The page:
Listening to Chaka Khan roar through her 1979 hit "I'm Every Woman" a way funkier candidate for anthemhood than that position paper Helen Reddy recorded you hear the very embodiment of the '70s: The swooping, gliding strings. The fat basswork. The bumptious arrangements. And that voice. That voice which typified the era and more of the music of that era than maybe we remember.
More than Donna Summer, even more than Gloria Gaynor, Chaka Khan was the archetypal female singer for the boisterous, disco-ized 70's, as well as a vocalist with credentials that could stand up in any era. It was Betty Carter, no less, who said that Khan was the one female singer working outside the jazz idiom with real improvisational talent.
As lead singer of Rufus, one of the reigning funk bands of the period, Chaka Khan built an audience whose loyalty helped the group secure six gold and platinum albums between 1972 and 1978, when Khan left the group. As a solo artist, Khan proved herself a true musical chameleon, taking material by Prince, Stevie Wonder and Ashford & Simpson, among others, and investing it with a panache that made those songs her signature.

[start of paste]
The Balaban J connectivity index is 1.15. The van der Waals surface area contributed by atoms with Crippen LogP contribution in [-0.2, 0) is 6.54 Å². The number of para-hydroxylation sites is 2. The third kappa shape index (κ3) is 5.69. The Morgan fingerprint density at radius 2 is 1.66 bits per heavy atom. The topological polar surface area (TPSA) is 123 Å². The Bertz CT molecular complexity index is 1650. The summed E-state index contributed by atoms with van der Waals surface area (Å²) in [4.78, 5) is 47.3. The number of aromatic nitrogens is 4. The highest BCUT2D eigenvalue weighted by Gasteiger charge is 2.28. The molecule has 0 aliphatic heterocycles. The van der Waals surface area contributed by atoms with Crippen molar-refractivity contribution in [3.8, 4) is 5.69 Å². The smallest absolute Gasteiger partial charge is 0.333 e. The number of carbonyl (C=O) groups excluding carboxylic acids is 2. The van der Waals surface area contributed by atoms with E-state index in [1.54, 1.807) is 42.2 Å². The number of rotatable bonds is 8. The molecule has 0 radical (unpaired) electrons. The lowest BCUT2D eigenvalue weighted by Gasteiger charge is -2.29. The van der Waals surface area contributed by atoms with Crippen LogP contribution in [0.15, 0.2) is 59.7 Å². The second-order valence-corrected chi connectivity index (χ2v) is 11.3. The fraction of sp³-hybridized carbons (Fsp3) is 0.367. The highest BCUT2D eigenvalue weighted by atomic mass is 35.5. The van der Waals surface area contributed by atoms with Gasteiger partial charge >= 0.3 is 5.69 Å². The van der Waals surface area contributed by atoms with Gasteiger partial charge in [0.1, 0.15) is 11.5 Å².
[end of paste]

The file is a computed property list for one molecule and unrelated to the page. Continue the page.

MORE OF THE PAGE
The voice that launched a thousand platform shoes onto dance floors hasn't been heard from much lately not since 1992's "The Woman I Am." That fact makes her recently released best-of collection,"Epiphany," even more of a gift from the gods. A smart, well-rounded survey of her post-Rufus career, "Epiphany" touches on many facets of Khan's versatile style. It goes without saying that "I'm Every Woman" has to be here. This Nicholas Ashford-Valerie Simpson song, whose lyrics dovetailed perfectly with the headiest period of female self-empowerment in America, is one that Khan made very much her own.
She was to stake a similar claim on Stevie Wonder's "Tell Me Something Good" and Prince's "I Feel for You," two songs that further cemented her reputation as a dance-floor hellraiser. Indeed, songs that rise in hot-and-bothered emotional temperature are so thoroughly Khan's stock in trade that it's easy to overlook her versatility and emotional range. "Epiphany" captures much of that diversity, whether Khan moves into the torchy supperclub stylings of "The End of a Love Affair" (complete with Nelson Riddle-esque arrangement and George Benson's flourishes); testifies to love in "Love Me Still," a spare but powerful ballad; or revisits a jazz standard in "And the Melody Lingers On," a funk revamping of Dizzy Gillespie's "Night in Tunisia."
Greatest-hits collections often have
about them the faintest whiff of the
museum; "Epiphany," by contrast, feels
fresh and engaged. Here's hoping
here's betting her next greatest hits
collection is a brand-new album.